Thus, this counter-discourse seeks to embed three elements that our data suggests is absent in modern healthcare systems for feminized identities: (1) reimagined possibilities, (2) flexible frameworks for empowerment, and (3) community support. Support may be particularly integral as trauma research and transformative learning theory together clearly outline the following pattern — trauma experienced without support yields negative outcomes11,12, sometimes as extreme as post-traumatic stress disorder (PTSD). Furthermore, PTSD feeds a positive feedback loop of trauma without treatment. That is, traumatized people traumatize people, often times without being aware of it consciously13.

When feminized populations have been traumatized enough, how might we better understand this pattern? Unfortunately, PTSD is difficult to “diagnose” using current normative methods, such as the Diagnostic and Statistical Manual (DSM) of Mental Disorders. This is because the DSM’s “disorders” overlap with each other. For example, PTSD overlaps with bi-polar disorder, multiple personality disorder, and depression. This is problematic as the medication for treating any disorder can do more damage to participants if the real source of their suffering is (developmental) trauma13.

This reality creates even more urgency for feminized identities to know themselves, so that they may become advocates for their own health until their health practitioners are willing and able to serve as accomplices. This Self expertise may very well be aided through dialoguing with the unconscious, thought of here as shadows. At the very least, this dialogue will support reflection. Trauma with support then leads to transformation via learning more about who you are and why. However, support is systematically less likely for feminized communities by way of the historical entanglement of femininities with supporting or deferring to others to the detriment of the Self with institutional dependency and disempowerment.

For this support piece, I speculate on tying this zine to a community of care for and by systematically disadvantaged groups. We might speculate a pop-up “kissing (and telling)” booth. This booth intentionally plays on kissing booths and confessionals while giving a nod to Rwanda’s Gacaca courts and their healing role after the Rwandan genocide. These booths then could serve as live, in-person support for community members as they learn to dialogue with their shadows by providing held spaces. Keeping in mind the varying levels of subjugations of feminized bodies globally, a question of safety arises: how might this community communicate the location of these booths with its members, and gain new members, while maintaining protected and private spaces for the safety of its members?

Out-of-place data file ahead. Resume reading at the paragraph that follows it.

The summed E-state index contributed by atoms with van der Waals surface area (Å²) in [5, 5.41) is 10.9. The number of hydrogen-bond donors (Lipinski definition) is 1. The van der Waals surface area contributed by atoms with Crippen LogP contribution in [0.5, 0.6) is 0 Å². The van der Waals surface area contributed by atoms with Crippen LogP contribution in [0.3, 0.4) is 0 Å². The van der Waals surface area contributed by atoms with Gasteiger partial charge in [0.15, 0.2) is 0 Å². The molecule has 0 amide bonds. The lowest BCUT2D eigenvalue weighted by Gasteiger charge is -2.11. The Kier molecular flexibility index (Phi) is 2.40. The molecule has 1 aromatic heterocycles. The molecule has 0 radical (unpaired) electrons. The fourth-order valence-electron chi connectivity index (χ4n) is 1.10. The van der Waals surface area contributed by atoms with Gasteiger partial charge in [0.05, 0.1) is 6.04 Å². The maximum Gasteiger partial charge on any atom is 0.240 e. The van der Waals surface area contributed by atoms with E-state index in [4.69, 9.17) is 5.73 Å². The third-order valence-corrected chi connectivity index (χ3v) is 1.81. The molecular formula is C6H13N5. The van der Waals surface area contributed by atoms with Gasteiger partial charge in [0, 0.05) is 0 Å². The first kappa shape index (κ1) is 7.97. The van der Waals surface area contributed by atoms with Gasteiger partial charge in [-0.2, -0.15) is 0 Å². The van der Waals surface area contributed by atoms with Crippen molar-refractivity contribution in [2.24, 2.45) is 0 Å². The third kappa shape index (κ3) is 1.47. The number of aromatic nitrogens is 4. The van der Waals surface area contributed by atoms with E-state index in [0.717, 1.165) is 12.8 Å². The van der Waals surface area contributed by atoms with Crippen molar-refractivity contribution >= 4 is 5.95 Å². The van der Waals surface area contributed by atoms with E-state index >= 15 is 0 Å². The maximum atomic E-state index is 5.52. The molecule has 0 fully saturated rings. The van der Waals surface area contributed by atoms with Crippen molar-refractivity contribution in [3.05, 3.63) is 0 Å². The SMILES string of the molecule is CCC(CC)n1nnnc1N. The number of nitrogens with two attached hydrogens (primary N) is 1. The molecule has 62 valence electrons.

For this safety concern, we might envision the lowest technology solution here for the highest accessibility, such as text message communication for pop-up appearances of held spaces. However, the question of safety looms for local, within community problem-solving. In these care spaces, we might imagine members collecting stories from community members. These members then might become something like peer mentors or citizen-researchers crowd-sourcing the “needs” of their communities and supporting each other to create strategies for meeting those needs.

Mentioned above is how this zine thinks with Carl Jung’s theories of the Self and hopes to create dialogue between the participant and their Self. Self here with a capital ‘S’ refers to the whole Self as opposed to the split self. Jung’s theory of the Self was his attempt to integrate Hinduism, Buddhism, Gnosticism, Taoism, and other traditions into Western psychology’s theories of the self somewhat ironically after Western psychology’s emancipation from Western religion. This emancipation was derivative of René Descartes’ insistence on the mind/body dichotomy in the 1600s14.